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Japan Prime Minister Seeks Overseas Help on Fukushima Leak

Mari Yamaguchi
Published: October 6, 2013

TOKYO — Prime Minister Shinzo Abe said Sunday that Japan is open to receiving overseas help to contain widening radioactive water leaks at the crippled nuclear plant in Fukushima, with leaks and mishaps reported almost daily.

Abe made the comments in a speech at an international science forum in Kyoto in western Japan.

"We are wide open to receive the most advanced knowledge from overseas to contain the problem," Abe said in his English speech to open the conference on energy and environment.

"My country needs your knowledge and expertise," he said.

(MORE: Red Cross to Help Sandy Victims)

Despite Abe's reassurances to the International Olympic Committee last month that the leaks were "under control," many Japanese believe he was glossing over problems at the plant.

Abe did not say whether he still thinks the leaks are under control, or give any specifics about foreign participation.

His comments come just days after the plant's operator acknowledged that highly contaminated water spilled from a storage tank as workers tried to fill it to the top.

Officials have acknowledged that the groundwater contaminated with radioactive leaks has been seeping into the Pacific since soon after meltdowns following the March 2011 earthquake and tsunami. Recent leaks from storage tanks have added to public concerns.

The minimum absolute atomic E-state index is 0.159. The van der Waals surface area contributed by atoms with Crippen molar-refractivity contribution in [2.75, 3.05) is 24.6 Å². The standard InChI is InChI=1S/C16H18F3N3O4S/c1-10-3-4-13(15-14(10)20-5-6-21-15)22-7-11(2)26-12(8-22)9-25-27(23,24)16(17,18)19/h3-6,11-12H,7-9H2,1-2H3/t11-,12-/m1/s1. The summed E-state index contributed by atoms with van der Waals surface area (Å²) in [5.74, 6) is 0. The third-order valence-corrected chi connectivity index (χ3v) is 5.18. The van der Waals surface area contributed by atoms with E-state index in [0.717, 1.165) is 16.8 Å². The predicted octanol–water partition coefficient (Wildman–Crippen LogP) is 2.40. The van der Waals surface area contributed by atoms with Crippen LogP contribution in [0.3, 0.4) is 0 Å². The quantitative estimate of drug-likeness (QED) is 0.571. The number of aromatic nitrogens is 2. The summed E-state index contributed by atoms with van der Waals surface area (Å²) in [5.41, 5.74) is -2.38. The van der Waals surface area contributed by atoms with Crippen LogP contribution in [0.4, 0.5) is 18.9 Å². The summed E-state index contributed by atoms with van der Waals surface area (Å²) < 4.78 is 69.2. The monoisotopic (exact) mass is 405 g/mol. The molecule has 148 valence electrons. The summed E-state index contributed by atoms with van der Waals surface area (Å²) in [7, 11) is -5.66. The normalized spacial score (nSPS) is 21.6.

(MORE: Overflowing Tank Causes New Leak at Fukushima)

Japan has been criticized for its perceived reluctance in accepting foreign assistance to fight the problems at the plant, where the ongoing water leaks are hampering decommissioning work that is expected to last decades.

Japan recently set up an organization among major utilities and nuclear experts to discuss decommissioning, including several advisers from countries including France, Britain and Russia.

The industry and trade ministry last month started accepting project proposals from private companies and groups to tackle the contaminated water problem, but an English version was added only after criticisms that the Japanese-only notice signaled exclusion of foreign participation.

MORE: Fukushima Power Plant Disaster

Debris is scattered before the sixth reactor building of stricken Tokyo Electric Power Co (TEPCO) Fukushima Dai-ichi nuclear power plant in Fukushima prefecture, northern Japan. (Yoshikazu Tsuno/AFP/Getty)


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